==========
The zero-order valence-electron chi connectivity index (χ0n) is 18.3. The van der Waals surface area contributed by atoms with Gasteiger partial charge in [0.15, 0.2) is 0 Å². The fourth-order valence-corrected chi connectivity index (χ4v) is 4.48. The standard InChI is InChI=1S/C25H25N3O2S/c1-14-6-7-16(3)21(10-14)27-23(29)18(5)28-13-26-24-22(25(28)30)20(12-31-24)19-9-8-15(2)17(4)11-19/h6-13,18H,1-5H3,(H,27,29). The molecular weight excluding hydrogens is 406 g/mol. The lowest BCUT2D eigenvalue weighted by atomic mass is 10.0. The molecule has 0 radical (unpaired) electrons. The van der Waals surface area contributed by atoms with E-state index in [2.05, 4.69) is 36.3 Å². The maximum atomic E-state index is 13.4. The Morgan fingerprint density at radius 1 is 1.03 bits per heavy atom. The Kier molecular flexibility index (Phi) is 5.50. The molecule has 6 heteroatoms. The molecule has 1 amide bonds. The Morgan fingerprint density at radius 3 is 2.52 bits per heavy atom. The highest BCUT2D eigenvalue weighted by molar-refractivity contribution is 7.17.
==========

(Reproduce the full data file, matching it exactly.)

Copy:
The zero-order valence-electron chi connectivity index (χ0n) is 18.3. The van der Waals surface area contributed by atoms with Gasteiger partial charge in [0.15, 0.2) is 0 Å². The fourth-order valence-corrected chi connectivity index (χ4v) is 4.48. The standard InChI is InChI=1S/C25H25N3O2S/c1-14-6-7-16(3)21(10-14)27-23(29)18(5)28-13-26-24-22(25(28)30)20(12-31-24)19-9-8-15(2)17(4)11-19/h6-13,18H,1-5H3,(H,27,29). The molecular weight excluding hydrogens is 406 g/mol. The lowest BCUT2D eigenvalue weighted by atomic mass is 10.0. The molecule has 0 radical (unpaired) electrons. The van der Waals surface area contributed by atoms with E-state index in [2.05, 4.69) is 36.3 Å². The maximum atomic E-state index is 13.4. The Morgan fingerprint density at radius 1 is 1.03 bits per heavy atom. The Kier molecular flexibility index (Phi) is 5.50. The molecule has 6 heteroatoms. The molecule has 1 amide bonds. The Morgan fingerprint density at radius 3 is 2.52 bits per heavy atom. The highest BCUT2D eigenvalue weighted by molar-refractivity contribution is 7.17.